AS long as the quota system is the criterion for forming a government, there is no doubt that such a government will be like the current one where everyone is singing to his own tune. As long as the only concern of the MPs is extortion and exploitation of the weakness of the Cabinet for lack of solidarity, the country will inevitably stoop to this current unenviable level, and the matter will worsen.
For this reason, it was not surprising that the Ministry of Finance, the Ministry of Health, the Ministry of Oil, the Ministry of Public Works, the Ministry of Education and the rest of the institutions failed. This is because every minister works according to the interests of the influential person who pushed for his appointment, or he works for himself and his interests, such that Kuwait and those in it are the least of his concerns.
On the other hand, when MPs are elected on the basis of tribalism, sectarianism, or vote-buying, it is impossible to produce a National Assembly that legislates for the benefit of the country and its people; rather it limits its work to capitalizing on benefits.
Therefore, what the country is currently experiencing, according to the majority of the public opinion, is like playing in injury time, as each team tries to win a goal over the other, indifferent to the people and their fate.
The Prime Minister is standing like a spectator. He does not seek to settle matters and pull the country out of the tunnel it has been trapped in for nearly two years, while he is primarily concerned with managing the government apparatus.
On the other side, the MPs continue to make forbidden gains through blackmail and brandishing of interpellations, which quickly subdue the ministers, rendering them to surrender in advance, presenting deals on the plates of public money, and wishing well for the lucky ones who received the blessings of “wastas” and tenders.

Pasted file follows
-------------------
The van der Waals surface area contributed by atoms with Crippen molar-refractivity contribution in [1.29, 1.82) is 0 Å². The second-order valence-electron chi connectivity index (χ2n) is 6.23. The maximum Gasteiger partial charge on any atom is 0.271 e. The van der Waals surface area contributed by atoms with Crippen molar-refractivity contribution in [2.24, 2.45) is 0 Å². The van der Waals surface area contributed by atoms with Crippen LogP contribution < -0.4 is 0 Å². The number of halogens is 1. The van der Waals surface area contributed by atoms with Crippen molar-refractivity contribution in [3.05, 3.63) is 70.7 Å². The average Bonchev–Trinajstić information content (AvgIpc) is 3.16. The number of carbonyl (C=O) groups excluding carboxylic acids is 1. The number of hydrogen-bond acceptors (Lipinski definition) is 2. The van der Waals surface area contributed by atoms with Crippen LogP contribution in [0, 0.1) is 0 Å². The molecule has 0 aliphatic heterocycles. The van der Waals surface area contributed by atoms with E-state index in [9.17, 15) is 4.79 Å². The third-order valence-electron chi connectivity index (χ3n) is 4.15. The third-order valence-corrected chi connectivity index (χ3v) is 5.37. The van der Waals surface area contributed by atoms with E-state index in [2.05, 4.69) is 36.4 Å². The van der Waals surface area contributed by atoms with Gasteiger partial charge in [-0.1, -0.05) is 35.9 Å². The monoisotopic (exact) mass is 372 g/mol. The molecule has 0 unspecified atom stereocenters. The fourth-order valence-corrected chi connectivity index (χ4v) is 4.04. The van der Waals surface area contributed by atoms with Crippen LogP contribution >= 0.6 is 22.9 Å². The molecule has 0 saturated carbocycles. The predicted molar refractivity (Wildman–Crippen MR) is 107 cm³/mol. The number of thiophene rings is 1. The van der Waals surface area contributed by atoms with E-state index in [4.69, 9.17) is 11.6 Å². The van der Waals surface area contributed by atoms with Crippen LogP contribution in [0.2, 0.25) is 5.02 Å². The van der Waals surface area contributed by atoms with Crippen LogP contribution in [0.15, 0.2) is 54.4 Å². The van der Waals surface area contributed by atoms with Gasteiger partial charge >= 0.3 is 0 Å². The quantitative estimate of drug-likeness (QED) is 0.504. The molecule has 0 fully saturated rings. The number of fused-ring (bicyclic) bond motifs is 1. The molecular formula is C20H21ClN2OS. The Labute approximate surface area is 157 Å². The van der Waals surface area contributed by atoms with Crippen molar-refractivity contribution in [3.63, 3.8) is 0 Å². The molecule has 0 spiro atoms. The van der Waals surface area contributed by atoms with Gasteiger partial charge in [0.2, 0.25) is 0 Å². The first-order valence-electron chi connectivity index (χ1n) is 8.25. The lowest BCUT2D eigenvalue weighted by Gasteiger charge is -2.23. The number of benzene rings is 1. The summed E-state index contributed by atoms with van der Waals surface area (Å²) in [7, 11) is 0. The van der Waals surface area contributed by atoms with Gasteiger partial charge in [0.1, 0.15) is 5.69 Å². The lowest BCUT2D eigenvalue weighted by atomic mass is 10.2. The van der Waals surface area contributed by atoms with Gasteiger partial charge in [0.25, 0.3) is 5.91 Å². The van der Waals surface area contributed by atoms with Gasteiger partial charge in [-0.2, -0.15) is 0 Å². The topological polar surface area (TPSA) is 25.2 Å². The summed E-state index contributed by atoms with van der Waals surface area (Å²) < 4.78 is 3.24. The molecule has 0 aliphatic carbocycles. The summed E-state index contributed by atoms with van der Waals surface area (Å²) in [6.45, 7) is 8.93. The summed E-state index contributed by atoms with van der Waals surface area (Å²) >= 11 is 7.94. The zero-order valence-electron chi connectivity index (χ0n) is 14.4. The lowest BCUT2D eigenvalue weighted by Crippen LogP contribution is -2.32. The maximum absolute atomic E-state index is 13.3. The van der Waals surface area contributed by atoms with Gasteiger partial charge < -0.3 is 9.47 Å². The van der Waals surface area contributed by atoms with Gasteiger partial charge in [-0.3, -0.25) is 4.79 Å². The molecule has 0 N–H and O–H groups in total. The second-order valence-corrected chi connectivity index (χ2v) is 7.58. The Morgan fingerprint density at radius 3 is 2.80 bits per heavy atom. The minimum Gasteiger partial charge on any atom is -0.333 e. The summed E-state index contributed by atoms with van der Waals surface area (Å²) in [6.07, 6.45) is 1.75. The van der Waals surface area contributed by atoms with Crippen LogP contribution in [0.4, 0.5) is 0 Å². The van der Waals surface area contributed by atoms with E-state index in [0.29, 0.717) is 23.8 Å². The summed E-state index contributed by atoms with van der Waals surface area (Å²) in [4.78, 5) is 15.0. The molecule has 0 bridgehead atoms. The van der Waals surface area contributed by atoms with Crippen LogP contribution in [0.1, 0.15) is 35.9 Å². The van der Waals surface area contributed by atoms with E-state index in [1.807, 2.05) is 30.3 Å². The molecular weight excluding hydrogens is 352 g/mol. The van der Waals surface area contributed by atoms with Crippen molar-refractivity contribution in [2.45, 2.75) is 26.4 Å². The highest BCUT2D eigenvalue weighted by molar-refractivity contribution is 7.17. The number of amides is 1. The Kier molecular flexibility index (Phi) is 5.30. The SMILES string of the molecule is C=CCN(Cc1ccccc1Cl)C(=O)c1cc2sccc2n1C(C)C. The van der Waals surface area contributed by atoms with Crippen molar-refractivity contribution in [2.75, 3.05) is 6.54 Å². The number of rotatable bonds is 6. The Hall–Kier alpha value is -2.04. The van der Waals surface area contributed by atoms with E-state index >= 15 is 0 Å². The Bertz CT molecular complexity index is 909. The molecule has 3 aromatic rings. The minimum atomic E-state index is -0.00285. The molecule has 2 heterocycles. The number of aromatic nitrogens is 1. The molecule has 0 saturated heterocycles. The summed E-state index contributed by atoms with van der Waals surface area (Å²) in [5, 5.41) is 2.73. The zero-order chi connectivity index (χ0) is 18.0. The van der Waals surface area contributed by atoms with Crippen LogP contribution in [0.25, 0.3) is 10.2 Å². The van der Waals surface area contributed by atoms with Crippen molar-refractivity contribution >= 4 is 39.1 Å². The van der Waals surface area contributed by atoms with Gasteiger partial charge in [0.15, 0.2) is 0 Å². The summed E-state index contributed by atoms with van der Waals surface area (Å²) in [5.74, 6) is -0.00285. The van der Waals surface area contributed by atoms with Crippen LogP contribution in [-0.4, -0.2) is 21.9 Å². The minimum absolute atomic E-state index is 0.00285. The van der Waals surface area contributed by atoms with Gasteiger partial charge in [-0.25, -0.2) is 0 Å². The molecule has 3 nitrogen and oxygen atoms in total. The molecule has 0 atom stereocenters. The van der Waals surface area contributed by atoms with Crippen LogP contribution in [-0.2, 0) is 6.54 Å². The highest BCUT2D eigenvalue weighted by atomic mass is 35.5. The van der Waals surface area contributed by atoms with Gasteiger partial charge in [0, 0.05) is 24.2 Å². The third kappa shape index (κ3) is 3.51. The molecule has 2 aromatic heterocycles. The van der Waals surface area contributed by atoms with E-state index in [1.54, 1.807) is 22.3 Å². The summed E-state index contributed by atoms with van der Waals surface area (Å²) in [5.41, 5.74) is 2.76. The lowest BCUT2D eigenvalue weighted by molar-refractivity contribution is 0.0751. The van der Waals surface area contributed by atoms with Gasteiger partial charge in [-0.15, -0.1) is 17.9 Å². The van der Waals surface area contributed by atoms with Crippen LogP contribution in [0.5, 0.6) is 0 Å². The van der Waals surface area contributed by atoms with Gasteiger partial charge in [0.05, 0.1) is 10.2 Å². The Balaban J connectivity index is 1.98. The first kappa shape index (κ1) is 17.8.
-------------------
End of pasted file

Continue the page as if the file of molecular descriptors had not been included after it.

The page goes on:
Amidst this chaos, the commoners alone are the victims, especially the owners of small and medium enterprises, and other initiatives that either went bankrupt or their owners migrated to neighboring countries, while their support fund turned into a source of enrichment for the privileged, or wasted on government and private parliamentary trips, and the money did not reach those who deserve.
This is an example of what the country suffers from in light of ministerial indifference and His Highness the Prime Minister’s lack of initiative to listen to the people’s opinion. Even if he listens, he will not make any move, as it seems he is afraid of error. At the same time, the birds of looting are flying all over, at a time when the issue of depletion of the public reserve represents a nightmare for the government, which is immersed in the search for the gender of angels and not seeking to get out of the financial and economic predicament.
Perhaps it should be mentioned that we do not differ from other Gulf societies in terms of culture, customs and traditions. While we all aspire for similar hopes, which is that our countries must be at the forefront, Kuwait remains different from its peers in terms of having more than one decision, in addition to its weakness in terms of dealing with issues head-on. This made the country continue to regress, while her peers have been moving forward rapidly.
In light of this situation, the people of this country consider the political leadership alone as their savior from the crisis, and not a weak government and opportunistic MPs. This is due to the fact that the two sides have proven their inability to work, and they have mastered the art of wasting opportunities, and proved their lack of awareness of risks.
By Ahmed Al-Jarallah
Editor-in-Chief, the Arab Times